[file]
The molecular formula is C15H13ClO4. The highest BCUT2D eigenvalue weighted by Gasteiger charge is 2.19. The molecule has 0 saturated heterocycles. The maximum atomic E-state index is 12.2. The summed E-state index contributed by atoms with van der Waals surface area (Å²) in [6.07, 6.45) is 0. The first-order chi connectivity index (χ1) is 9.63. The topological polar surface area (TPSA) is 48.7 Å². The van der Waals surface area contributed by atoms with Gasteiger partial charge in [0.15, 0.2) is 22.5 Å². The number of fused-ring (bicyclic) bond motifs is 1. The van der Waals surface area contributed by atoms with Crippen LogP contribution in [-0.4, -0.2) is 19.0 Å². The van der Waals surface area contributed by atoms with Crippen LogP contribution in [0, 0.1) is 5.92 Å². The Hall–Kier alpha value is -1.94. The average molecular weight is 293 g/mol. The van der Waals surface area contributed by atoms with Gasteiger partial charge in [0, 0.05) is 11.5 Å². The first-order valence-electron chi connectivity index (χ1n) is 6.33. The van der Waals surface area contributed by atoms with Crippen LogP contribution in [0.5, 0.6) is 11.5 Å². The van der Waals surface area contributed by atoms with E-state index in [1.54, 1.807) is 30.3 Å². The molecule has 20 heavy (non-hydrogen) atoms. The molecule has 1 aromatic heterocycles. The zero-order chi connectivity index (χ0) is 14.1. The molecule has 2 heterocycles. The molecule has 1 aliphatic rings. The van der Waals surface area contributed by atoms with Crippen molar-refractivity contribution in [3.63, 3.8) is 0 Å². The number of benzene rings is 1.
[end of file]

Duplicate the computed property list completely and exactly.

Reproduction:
The molecular formula is C15H13ClO4. The highest BCUT2D eigenvalue weighted by Gasteiger charge is 2.19. The molecule has 0 saturated heterocycles. The maximum atomic E-state index is 12.2. The summed E-state index contributed by atoms with van der Waals surface area (Å²) in [6.07, 6.45) is 0. The first-order chi connectivity index (χ1) is 9.63. The topological polar surface area (TPSA) is 48.7 Å². The van der Waals surface area contributed by atoms with Gasteiger partial charge in [0.15, 0.2) is 22.5 Å². The number of fused-ring (bicyclic) bond motifs is 1. The van der Waals surface area contributed by atoms with Crippen LogP contribution in [-0.4, -0.2) is 19.0 Å². The van der Waals surface area contributed by atoms with Crippen LogP contribution in [0, 0.1) is 5.92 Å². The Hall–Kier alpha value is -1.94. The average molecular weight is 293 g/mol. The van der Waals surface area contributed by atoms with Gasteiger partial charge in [0, 0.05) is 11.5 Å². The first-order valence-electron chi connectivity index (χ1n) is 6.33. The van der Waals surface area contributed by atoms with Crippen LogP contribution in [0.5, 0.6) is 11.5 Å². The van der Waals surface area contributed by atoms with E-state index in [1.54, 1.807) is 30.3 Å². The molecule has 20 heavy (non-hydrogen) atoms. The molecule has 1 aromatic heterocycles. The zero-order chi connectivity index (χ0) is 14.1. The molecule has 2 heterocycles. The molecule has 1 aliphatic rings. The van der Waals surface area contributed by atoms with Crippen molar-refractivity contribution in [3.63, 3.8) is 0 Å². The number of benzene rings is 1.